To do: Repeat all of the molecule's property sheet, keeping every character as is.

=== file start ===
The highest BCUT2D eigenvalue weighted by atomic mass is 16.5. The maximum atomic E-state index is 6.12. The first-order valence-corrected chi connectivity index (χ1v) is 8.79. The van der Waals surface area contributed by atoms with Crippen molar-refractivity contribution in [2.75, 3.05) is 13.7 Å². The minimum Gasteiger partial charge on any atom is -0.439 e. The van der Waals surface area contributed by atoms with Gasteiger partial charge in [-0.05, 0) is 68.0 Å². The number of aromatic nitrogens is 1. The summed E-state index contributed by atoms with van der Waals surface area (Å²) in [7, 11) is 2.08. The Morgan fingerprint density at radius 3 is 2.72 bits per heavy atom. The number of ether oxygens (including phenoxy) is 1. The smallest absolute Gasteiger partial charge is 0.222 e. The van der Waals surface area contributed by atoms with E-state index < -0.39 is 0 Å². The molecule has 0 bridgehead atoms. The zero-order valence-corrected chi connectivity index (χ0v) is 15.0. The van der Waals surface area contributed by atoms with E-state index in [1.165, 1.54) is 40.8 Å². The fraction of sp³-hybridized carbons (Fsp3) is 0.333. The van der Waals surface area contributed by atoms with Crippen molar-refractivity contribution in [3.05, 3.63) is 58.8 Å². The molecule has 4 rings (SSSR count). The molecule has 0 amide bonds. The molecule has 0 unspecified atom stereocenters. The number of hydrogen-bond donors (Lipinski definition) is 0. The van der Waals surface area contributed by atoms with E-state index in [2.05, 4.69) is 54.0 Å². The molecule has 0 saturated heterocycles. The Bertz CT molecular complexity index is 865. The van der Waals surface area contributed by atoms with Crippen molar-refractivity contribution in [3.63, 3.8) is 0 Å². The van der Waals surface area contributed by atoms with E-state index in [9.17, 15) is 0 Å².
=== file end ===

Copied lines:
The highest BCUT2D eigenvalue weighted by atomic mass is 16.5. The maximum atomic E-state index is 6.12. The first-order valence-corrected chi connectivity index (χ1v) is 8.79. The van der Waals surface area contributed by atoms with Crippen molar-refractivity contribution in [2.75, 3.05) is 13.7 Å². The minimum Gasteiger partial charge on any atom is -0.439 e. The van der Waals surface area contributed by atoms with Gasteiger partial charge in [-0.05, 0) is 68.0 Å². The number of aromatic nitrogens is 1. The summed E-state index contributed by atoms with van der Waals surface area (Å²) in [7, 11) is 2.08. The Morgan fingerprint density at radius 3 is 2.72 bits per heavy atom. The number of ether oxygens (including phenoxy) is 1. The smallest absolute Gasteiger partial charge is 0.222 e. The van der Waals surface area contributed by atoms with E-state index < -0.39 is 0 Å². The molecule has 0 bridgehead atoms. The zero-order valence-corrected chi connectivity index (χ0v) is 15.0. The van der Waals surface area contributed by atoms with E-state index in [1.165, 1.54) is 40.8 Å². The fraction of sp³-hybridized carbons (Fsp3) is 0.333. The van der Waals surface area contributed by atoms with Crippen molar-refractivity contribution in [3.05, 3.63) is 58.8 Å². The molecule has 4 rings (SSSR count). The molecule has 0 amide bonds. The molecule has 0 unspecified atom stereocenters. The number of hydrogen-bond donors (Lipinski definition) is 0. The van der Waals surface area contributed by atoms with E-state index in [2.05, 4.69) is 54.0 Å². The molecule has 0 saturated heterocycles. The Bertz CT molecular complexity index is 865. The van der Waals surface area contributed by atoms with Crippen molar-refractivity contribution in [3.63, 3.8) is 0 Å². The van der Waals surface area contributed by atoms with E-state index in [9.17, 15) is 0 Å².